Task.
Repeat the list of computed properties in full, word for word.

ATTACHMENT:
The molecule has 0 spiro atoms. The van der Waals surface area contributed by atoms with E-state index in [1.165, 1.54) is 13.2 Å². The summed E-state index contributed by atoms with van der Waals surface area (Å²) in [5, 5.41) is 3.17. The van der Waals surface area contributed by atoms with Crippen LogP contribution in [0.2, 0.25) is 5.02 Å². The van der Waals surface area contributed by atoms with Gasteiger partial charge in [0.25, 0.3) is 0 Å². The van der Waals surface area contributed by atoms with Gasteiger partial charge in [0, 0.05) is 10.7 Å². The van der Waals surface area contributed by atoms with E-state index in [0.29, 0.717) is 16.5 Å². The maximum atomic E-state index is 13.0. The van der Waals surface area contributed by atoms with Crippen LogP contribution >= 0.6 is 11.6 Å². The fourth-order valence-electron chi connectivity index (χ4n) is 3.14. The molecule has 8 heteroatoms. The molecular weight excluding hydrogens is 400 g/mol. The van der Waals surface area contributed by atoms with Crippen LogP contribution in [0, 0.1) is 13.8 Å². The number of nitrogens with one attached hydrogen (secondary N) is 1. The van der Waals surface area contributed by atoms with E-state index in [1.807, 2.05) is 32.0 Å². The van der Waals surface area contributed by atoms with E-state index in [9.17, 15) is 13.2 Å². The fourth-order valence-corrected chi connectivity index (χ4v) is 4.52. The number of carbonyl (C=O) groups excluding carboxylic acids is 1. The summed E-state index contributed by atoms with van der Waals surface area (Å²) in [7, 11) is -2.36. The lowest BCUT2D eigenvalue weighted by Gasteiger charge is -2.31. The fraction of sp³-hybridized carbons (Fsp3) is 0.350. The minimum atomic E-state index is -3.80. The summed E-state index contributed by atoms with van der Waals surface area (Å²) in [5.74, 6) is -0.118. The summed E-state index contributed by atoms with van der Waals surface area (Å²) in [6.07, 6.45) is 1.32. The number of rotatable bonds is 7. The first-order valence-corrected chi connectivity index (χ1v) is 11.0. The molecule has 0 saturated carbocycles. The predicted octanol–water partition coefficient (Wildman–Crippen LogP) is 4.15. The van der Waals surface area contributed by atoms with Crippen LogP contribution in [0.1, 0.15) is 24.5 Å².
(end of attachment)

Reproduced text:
The molecule has 0 spiro atoms. The van der Waals surface area contributed by atoms with E-state index in [1.165, 1.54) is 13.2 Å². The summed E-state index contributed by atoms with van der Waals surface area (Å²) in [5, 5.41) is 3.17. The van der Waals surface area contributed by atoms with Crippen LogP contribution in [0.2, 0.25) is 5.02 Å². The van der Waals surface area contributed by atoms with Gasteiger partial charge in [0.25, 0.3) is 0 Å². The van der Waals surface area contributed by atoms with Gasteiger partial charge in [0, 0.05) is 10.7 Å². The van der Waals surface area contributed by atoms with E-state index in [0.29, 0.717) is 16.5 Å². The maximum atomic E-state index is 13.0. The van der Waals surface area contributed by atoms with Crippen LogP contribution >= 0.6 is 11.6 Å². The fourth-order valence-electron chi connectivity index (χ4n) is 3.14. The molecule has 8 heteroatoms. The molecular weight excluding hydrogens is 400 g/mol. The van der Waals surface area contributed by atoms with Crippen LogP contribution in [0, 0.1) is 13.8 Å². The number of nitrogens with one attached hydrogen (secondary N) is 1. The van der Waals surface area contributed by atoms with E-state index in [1.807, 2.05) is 32.0 Å². The van der Waals surface area contributed by atoms with E-state index in [9.17, 15) is 13.2 Å². The fourth-order valence-corrected chi connectivity index (χ4v) is 4.52. The number of carbonyl (C=O) groups excluding carboxylic acids is 1. The summed E-state index contributed by atoms with van der Waals surface area (Å²) in [7, 11) is -2.36. The lowest BCUT2D eigenvalue weighted by Gasteiger charge is -2.31. The fraction of sp³-hybridized carbons (Fsp3) is 0.350. The minimum atomic E-state index is -3.80. The summed E-state index contributed by atoms with van der Waals surface area (Å²) in [5.74, 6) is -0.118. The summed E-state index contributed by atoms with van der Waals surface area (Å²) in [6.07, 6.45) is 1.32. The number of rotatable bonds is 7. The first-order valence-corrected chi connectivity index (χ1v) is 11.0. The molecule has 0 saturated carbocycles. The predicted octanol–water partition coefficient (Wildman–Crippen LogP) is 4.15. The van der Waals surface area contributed by atoms with Crippen LogP contribution in [0.1, 0.15) is 24.5 Å².